University of Minnesota

Arden House Conference on the Epidemiology of Atherosclerosis and Hypertension

January 29 – February 2, 1956

Jerry Stamler provides insights into the provenance and tenor of one of the early conferences on CVD epidemiological studies and methods, called by the National Heart Institute and the American Heart Association in 1956, when formal epidemiological studies were gearing up in earnest:

“That was the famous Arden House conference, up the Hudson on the Harriman estate. There’s a hill up there overlooking the Hudson River, a gorgeous hill with forests. A typical railroad estate of the late 19th century, early 20th century, which even the Harrimans couldn’t maintain and they gave it to some kind of charity.

This meeting was held there. It was a long meeting [5 days]. All the epidemiologists already working were invited to that and Jim Watt [then Director of the National Heart Institute] very cleverly selected younger people who had famous senior chiefs, the protégés which Jim Watt wanted to get into the act. So Oley Paul was invited; he had just come to Chicago. Paul White from Boston; I was invited. They knew about me from the chicken work, but I was in Louis Katz’s department [and he] was then President of American Heart and President of the American Physiological Society. Very smart to get all these key people in cardiology and also to get [their] young people involved.

I learned from some of the discussions: one of the big issues that arose was should we at this meeting exchange forms or would we be preempted and would something be “stolen” from us if at this meeting we discussed common tools? It was a long way from [the suspicions] there to the National Cooperative Pooling Project. So that was the issue [of common methods] very early on.” (Labarthe interview with J. Stamler, 2002)

Arden House proceedings provide the background for the conference: these were the specific aims (Arden House Conference, 1956):

  • Review the current etiologic concepts of atherosclerosis and hypertension
  • Assess the tools and methods available at present for testing hypotheses as to etiology through population studies
  • Suggest additional observations, new tools of measurement and refinements of study methods for future study
  • Explore the resources available for such studies and suggest developmental needs and steps to meet them.

Background Report: II. D. Procedures for the design of epidemiological studies.

“Most of the scientific methods known to the natural, biological, medical, and social sciences may eventually be used in epidemiological investigation. Principally we use biostatistical methods and those of medical diagnosis and treatment, plus laboratory diagnostic techniques. Because of the potentially important social aspects of atherosclerosis and hypertension the methods of social science are used increasingly. The epidemiologist obviously is not skilled in the use of methods from all theses sciences so he must call upon experts, freely, and be able to evaluate the contributions from these other disciplines to a solution of the problems before him. He also needs to know something about the disease, defect, or disability under study. Without such insight he would be no more than a technician.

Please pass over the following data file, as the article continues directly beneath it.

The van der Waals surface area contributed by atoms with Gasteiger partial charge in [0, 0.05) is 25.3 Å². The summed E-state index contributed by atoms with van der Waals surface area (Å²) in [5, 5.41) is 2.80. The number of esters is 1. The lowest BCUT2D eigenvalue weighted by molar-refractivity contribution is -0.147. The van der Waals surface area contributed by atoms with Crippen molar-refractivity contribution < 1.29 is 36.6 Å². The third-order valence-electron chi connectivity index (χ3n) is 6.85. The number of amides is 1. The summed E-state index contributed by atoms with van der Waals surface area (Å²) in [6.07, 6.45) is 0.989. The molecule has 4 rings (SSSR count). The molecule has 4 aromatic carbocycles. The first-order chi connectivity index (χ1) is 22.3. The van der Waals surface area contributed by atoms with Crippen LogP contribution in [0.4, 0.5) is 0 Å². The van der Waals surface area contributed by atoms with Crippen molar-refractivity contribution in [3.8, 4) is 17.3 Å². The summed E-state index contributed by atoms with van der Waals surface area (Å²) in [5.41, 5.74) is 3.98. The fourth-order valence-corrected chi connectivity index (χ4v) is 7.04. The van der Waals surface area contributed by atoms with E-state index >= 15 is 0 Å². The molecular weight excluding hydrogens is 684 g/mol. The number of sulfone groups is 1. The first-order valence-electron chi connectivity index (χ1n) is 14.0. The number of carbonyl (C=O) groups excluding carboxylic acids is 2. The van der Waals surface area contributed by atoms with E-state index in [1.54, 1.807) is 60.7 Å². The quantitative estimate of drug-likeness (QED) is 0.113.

The least we can do is start with investigations of measurable differences found among representative samples and other identifiable segments of the population. One can test the reliability and validity of these differences and then attempt to discover how these differences are associated with the later development of disease variations, time and place of occurrence, and a host of other factors.”

Arden Conference participants included noted clinicians, senior and junior, such as:

David Spain, Oglesby Paul, George Perera, and Jerry Stamler; and public health types, statisticians, or epidemiologists, such as: Gurney Clark, Sidney Cobb, Paul Densen, Thomas Francis, Herman Hilleboe, and Marjorie Bellows

And USPHS staff, such as:

James Watt, Thomas Dublin, Felix Moore, William Stewart, and William Zukel

The Arden House Conference pointed the way and led to more definitive methods conferences at Brookline, MA in 1957 and at Princeton in 1959, the latter proceedings being published in the American Journal of Public Health, 1960. (Henry Blackburn)


Proceedings of the Arden House Conference on the Epidemiology of Atherosclerosis and Hypertension. (AHA and NHI sponsored) Harriman, NY, January 29 to February 2, 1956. American Heart Association.

Pollock, H. and Krueger, D.E., eds. 1960. ‘Epidemiology of cardiovascular diseases methodology: hypertension and arteriosclerosis. Report of a conference, 1959, American Heart Association–National Heart Institute’. Am J Public Health. 50: (suppl): 1-124.

Jeremiah Stamler, in an interview recorded by Darwin Labarthe, 9 August 2002, Chicago, IL, History of Cardiovascular Epidemiology Collection, University of Minnesota.